Site pages vs. Application pages AND ghosted

There’s so many Sharepoint things I want to blog about, I’m having a hard time writing posts that aren’t long and rambling with multiple topics. You’ll be amused to know that I drafted a post a couple nights ago that I titled:

“((‘Customizing vs. Developing,’ OR ‘Site pages vs. Application pages’) AND ‘What does ghosted mean?’) OR (‘How does Sharepoint render any given page?)'”

I know it’s silly to have boolean logic in a title but I couldn’t resist.

But that post suffered from this rambling syndrome (which I’m already prone to), so it won’t see the light of day. Instead, I’m going to try to break it down into smaller consumable bits.

So … let’s talk about the difference between site pages and application pages.

Site pages are pages which live in the Sharepoint database.

Application pages are pages which live on the server’s file system. Application pages usually also execute code, but not always.

In past posts, I’ve mentioned the fact that most everything in Sharepoint is stored in a sql database, not in the file system. Sharepoint adds to this illusion, by using URLs that make the end user *think* there is a file system behind all the pages they access.

On a well-used Sharepoint server, the majority of pages are site pages. However, on a freshly installed Sharepoint server, most of the pages are application pages. You might have noticed that every Sharepoint site has a handful directories which are identical. They are virtual directories, and each points at the same directory. And in fact, these underlying directories are real–holding actual files on the file system of the Sharepoint server. The actual files in these “real” directories (served via virtual directories on every site) happen to be the .aspx pages that are called 90% of the time any user is interacting with Sharepoint. These files are actually code, grabbing content elements from the Sharepoint database, and rendering a page with that content. For example, if you go to any document library, you’ll get the ‘AllItems.aspx’ page.

That’s the same exact page almost every list in Sharepoint calls to display what’s in the list.

Why would Sharepoint do this? Well, it turns out that this is one of the reasons why Sharepoint can scale to support ungodly numbers of sites. A majority of page requests are hitting the same hundred pages which are cached in memory, with a bit of content elements getting filled in from the (fast) sql database.

Sharepoint Designer is one tool that can be used to create and edit Sharepoint pages. In fact, it’s the primary tool that most people will use. *Every* file that Sharepoint Designer creates or modifies becomes a site page. In other words, Sharepoint Designer can’t be used to create or edit a physical file on the Sharepoint server. And as a side note, there is no offline mode for Sharepoint Designer–it only edits live Sharepoint sites (which has some implications you might want to plan around). If you edit a page which happens to have a physical presence, then unbeknownst to you, behind the scenes a copy of that file is stored in the Sharepoint database specific to your Sharepoint site, and the link from your site to that page which usually sends users to the physical file, now sends them to the file in the Sharepoint database. As an example, if you edit the default.master (which you should never do), you aren’t editing the default.master in the file system. Instead, you’ve created a special custom version of the default.master stored in the Sharepoint db which is linked to from your site. In other words, Sharepoint changes the link from the physical file to the virtual file in the database (and makes a complete copy of your edited version to put in the database).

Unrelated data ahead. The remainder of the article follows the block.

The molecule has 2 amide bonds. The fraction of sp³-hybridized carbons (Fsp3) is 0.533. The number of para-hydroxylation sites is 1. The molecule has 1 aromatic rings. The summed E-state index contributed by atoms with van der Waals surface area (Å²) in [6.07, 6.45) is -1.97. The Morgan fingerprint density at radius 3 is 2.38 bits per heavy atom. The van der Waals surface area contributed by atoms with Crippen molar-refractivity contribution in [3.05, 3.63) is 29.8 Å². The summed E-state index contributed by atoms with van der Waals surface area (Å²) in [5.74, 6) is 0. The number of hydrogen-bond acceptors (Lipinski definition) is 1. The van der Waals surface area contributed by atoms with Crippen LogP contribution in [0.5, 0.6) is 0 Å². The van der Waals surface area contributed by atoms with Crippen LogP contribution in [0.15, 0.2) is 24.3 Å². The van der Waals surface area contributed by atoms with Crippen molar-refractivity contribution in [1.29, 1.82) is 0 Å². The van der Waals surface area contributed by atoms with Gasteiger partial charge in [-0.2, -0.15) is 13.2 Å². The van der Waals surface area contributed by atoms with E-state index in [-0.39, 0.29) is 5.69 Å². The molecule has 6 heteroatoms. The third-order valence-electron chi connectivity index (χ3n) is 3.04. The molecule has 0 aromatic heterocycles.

There are ways to create application pages (i.e. pages on the physical file system), but I’ll refrain from going into that now. I’ll also refrain from delving into master pages.

I will mention that an application page (i.e. it has a physical presence) that has been customized so that it becomes a site page is called “ghosted”. This term is an unfortunate one, because it doesn’t have any obvious meaning. Microsoft is apparently trying to kill off the ghosted/unghosted terminology, replacing it with customized/uncustomized (which are so much more obvious in meaning), but they’ve shot themselves in the foot within the Sharepoint framework (the code which Sharepoint developers rely upon) by hardcoding that terminology there which will likely perpetrate the unfortunate terminology.

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